There are few good parts for women in Hollywood right now. This is an incontrovertible fact. When you become a woman of a certain age, somewhere after 30 and before the hot flashes begin, there are no parts at all. Karen Allen, 56, who will be in the new Indiana Jones movie reprising her role as the plucky Marion Ravenwood, tells the L.A. Times, "I'm from a generation of fantastic actresses. It's a big pool of really wonderful actresses, and so many of them we never even get to see on the screen anymore." But why? Why is Julie Christie relegated to senility and Cameron Diaz stuck in the woman-girl cul-de-sac?
I read the Karen Allen interview over the weekend and was thinking about the lack of roles for mature ladies when I read this NY Times 'Sunday Styles' piece about why people hate the Brooklyn neighborhood of Park Slope. It was far from revelatory, but this quote from a Slop residente stuck out: "Hipsters and people who don't have kids are terrified of becoming grown-ups and parents, which is what Park Slope has come to represent." But it's not just hipsters who are scared to grow up — it's everyone born after 1945.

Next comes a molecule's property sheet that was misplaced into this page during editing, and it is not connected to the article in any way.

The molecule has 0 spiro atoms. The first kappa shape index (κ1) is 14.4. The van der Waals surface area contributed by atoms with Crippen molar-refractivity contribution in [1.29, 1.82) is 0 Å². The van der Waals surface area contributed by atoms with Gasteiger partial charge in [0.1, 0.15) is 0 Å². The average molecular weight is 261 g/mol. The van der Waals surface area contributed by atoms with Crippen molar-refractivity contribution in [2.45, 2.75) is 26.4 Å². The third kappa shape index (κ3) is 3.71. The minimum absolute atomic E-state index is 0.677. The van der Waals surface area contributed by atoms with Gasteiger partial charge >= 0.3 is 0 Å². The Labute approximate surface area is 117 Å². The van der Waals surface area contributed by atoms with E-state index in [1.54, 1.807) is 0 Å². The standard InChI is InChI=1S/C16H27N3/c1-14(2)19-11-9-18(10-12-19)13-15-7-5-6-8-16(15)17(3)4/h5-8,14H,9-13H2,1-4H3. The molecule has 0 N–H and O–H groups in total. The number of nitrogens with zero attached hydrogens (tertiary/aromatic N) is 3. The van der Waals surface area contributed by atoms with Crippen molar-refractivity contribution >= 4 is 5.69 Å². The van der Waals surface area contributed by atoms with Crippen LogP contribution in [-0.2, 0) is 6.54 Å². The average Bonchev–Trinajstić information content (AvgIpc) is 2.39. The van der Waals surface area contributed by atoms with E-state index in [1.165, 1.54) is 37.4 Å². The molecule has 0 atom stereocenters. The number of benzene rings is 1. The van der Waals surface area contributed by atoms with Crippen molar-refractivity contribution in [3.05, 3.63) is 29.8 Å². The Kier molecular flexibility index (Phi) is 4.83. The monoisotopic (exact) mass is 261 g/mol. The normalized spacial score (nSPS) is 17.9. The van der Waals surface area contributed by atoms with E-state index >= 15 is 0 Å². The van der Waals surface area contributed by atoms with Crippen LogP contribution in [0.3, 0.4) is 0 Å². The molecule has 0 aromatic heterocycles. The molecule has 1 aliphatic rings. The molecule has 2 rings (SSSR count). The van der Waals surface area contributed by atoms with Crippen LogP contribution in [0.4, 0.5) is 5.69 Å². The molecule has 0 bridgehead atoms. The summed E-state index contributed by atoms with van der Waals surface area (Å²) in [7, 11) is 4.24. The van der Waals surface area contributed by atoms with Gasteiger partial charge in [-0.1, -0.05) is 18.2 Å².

Think about it: Dennis Hopper is using his bad-ass, drug-using, motorcycle riding cred from the 60s to shill for retirement planning, despite the fact that he's over seventy. Baby boomers are the ones currently running the studios, and they're terrified of aging, of being seen as adult. Because men's roles in film aren't based so much on aesthetics, they're allowed to act like teenagers in grown up, paunchy bodies. But since women, particularly in Hollywood, are not really allowed to age, they're forced to act like girls until they're forced off the screen entirely.
But it's just a theory. Maybe it's much more simplistic; maybe, as Rush Limbaugh said about Hillary Clinton, America is simply afraid to stare at an aging woman.
Remember Karen Allen? Steven Spielberg Did For 'Indiana Jones' [Los Angeles Times]
Park Slope: Where Is the Love? [NYT]